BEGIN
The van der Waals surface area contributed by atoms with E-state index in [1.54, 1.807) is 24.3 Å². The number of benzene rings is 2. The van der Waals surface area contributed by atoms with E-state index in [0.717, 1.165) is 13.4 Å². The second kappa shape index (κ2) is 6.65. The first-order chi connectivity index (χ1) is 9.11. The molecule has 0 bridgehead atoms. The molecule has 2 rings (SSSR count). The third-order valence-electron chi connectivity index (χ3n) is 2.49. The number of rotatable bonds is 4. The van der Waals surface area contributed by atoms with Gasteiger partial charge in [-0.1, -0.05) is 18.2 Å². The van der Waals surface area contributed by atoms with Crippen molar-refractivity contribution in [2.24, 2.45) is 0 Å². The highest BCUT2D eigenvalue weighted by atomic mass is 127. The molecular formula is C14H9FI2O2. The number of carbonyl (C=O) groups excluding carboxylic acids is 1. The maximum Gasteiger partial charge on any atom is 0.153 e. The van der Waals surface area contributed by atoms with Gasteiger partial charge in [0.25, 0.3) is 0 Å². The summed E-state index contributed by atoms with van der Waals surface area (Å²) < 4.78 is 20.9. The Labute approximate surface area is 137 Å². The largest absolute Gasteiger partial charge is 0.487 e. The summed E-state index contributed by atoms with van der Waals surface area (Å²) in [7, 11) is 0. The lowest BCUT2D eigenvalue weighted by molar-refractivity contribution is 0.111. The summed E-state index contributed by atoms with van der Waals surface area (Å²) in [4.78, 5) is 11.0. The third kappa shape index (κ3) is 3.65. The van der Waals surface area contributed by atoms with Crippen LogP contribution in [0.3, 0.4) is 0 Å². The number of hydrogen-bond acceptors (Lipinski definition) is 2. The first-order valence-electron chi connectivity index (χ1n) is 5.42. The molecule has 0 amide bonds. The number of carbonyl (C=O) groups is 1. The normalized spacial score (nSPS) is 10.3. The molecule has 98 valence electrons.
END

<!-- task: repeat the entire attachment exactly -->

The van der Waals surface area contributed by atoms with E-state index in [1.54, 1.807) is 24.3 Å². The number of benzene rings is 2. The van der Waals surface area contributed by atoms with E-state index in [0.717, 1.165) is 13.4 Å². The second kappa shape index (κ2) is 6.65. The first-order chi connectivity index (χ1) is 9.11. The molecule has 0 bridgehead atoms. The molecule has 2 rings (SSSR count). The third-order valence-electron chi connectivity index (χ3n) is 2.49. The number of rotatable bonds is 4. The van der Waals surface area contributed by atoms with Gasteiger partial charge in [-0.1, -0.05) is 18.2 Å². The van der Waals surface area contributed by atoms with Crippen molar-refractivity contribution in [2.24, 2.45) is 0 Å². The highest BCUT2D eigenvalue weighted by atomic mass is 127. The molecular formula is C14H9FI2O2. The number of carbonyl (C=O) groups excluding carboxylic acids is 1. The maximum Gasteiger partial charge on any atom is 0.153 e. The van der Waals surface area contributed by atoms with Gasteiger partial charge in [0.25, 0.3) is 0 Å². The summed E-state index contributed by atoms with van der Waals surface area (Å²) < 4.78 is 20.9. The Labute approximate surface area is 137 Å². The largest absolute Gasteiger partial charge is 0.487 e. The summed E-state index contributed by atoms with van der Waals surface area (Å²) in [7, 11) is 0. The lowest BCUT2D eigenvalue weighted by molar-refractivity contribution is 0.111. The summed E-state index contributed by atoms with van der Waals surface area (Å²) in [4.78, 5) is 11.0. The third kappa shape index (κ3) is 3.65. The van der Waals surface area contributed by atoms with Crippen LogP contribution in [0.3, 0.4) is 0 Å². The number of hydrogen-bond acceptors (Lipinski definition) is 2. The first-order valence-electron chi connectivity index (χ1n) is 5.42. The molecule has 0 amide bonds. The number of carbonyl (C=O) groups is 1. The normalized spacial score (nSPS) is 10.3. The molecule has 98 valence electrons.